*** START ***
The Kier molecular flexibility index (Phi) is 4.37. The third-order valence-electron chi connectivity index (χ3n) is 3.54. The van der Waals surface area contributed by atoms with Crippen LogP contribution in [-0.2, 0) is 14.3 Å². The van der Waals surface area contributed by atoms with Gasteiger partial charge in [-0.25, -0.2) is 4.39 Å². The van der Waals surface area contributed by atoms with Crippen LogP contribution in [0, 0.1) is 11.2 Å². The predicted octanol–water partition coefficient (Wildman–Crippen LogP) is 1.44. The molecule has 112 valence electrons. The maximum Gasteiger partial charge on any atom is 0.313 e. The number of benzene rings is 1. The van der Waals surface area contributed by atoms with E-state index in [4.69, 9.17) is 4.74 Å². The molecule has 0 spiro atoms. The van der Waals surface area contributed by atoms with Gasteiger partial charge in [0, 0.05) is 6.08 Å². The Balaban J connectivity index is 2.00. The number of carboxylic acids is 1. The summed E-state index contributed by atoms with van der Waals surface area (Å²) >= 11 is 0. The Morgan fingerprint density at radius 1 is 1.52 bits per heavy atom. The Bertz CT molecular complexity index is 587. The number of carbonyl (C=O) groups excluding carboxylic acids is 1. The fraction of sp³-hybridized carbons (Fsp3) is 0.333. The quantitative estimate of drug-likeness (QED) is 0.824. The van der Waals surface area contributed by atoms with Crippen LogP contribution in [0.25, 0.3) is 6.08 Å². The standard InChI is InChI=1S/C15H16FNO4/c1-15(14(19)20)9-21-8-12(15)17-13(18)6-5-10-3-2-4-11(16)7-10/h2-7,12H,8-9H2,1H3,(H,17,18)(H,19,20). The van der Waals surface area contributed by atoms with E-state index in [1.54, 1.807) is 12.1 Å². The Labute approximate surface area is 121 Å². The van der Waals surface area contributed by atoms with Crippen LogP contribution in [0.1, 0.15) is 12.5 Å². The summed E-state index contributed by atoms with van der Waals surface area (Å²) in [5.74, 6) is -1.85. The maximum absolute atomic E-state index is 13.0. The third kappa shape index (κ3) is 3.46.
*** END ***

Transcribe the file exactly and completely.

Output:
The Kier molecular flexibility index (Phi) is 4.37. The third-order valence-electron chi connectivity index (χ3n) is 3.54. The van der Waals surface area contributed by atoms with Crippen LogP contribution in [-0.2, 0) is 14.3 Å². The van der Waals surface area contributed by atoms with Gasteiger partial charge in [-0.25, -0.2) is 4.39 Å². The van der Waals surface area contributed by atoms with Crippen LogP contribution in [0, 0.1) is 11.2 Å². The predicted octanol–water partition coefficient (Wildman–Crippen LogP) is 1.44. The molecule has 112 valence electrons. The maximum Gasteiger partial charge on any atom is 0.313 e. The number of benzene rings is 1. The van der Waals surface area contributed by atoms with E-state index in [4.69, 9.17) is 4.74 Å². The molecule has 0 spiro atoms. The van der Waals surface area contributed by atoms with Gasteiger partial charge in [0, 0.05) is 6.08 Å². The Balaban J connectivity index is 2.00. The number of carboxylic acids is 1. The summed E-state index contributed by atoms with van der Waals surface area (Å²) >= 11 is 0. The Morgan fingerprint density at radius 1 is 1.52 bits per heavy atom. The Bertz CT molecular complexity index is 587. The number of carbonyl (C=O) groups excluding carboxylic acids is 1. The fraction of sp³-hybridized carbons (Fsp3) is 0.333. The quantitative estimate of drug-likeness (QED) is 0.824. The van der Waals surface area contributed by atoms with Crippen LogP contribution in [0.25, 0.3) is 6.08 Å². The standard InChI is InChI=1S/C15H16FNO4/c1-15(14(19)20)9-21-8-12(15)17-13(18)6-5-10-3-2-4-11(16)7-10/h2-7,12H,8-9H2,1H3,(H,17,18)(H,19,20). The van der Waals surface area contributed by atoms with E-state index in [1.54, 1.807) is 12.1 Å². The Labute approximate surface area is 121 Å². The van der Waals surface area contributed by atoms with Crippen LogP contribution in [0.1, 0.15) is 12.5 Å². The summed E-state index contributed by atoms with van der Waals surface area (Å²) in [5.74, 6) is -1.85. The maximum absolute atomic E-state index is 13.0. The third kappa shape index (κ3) is 3.46.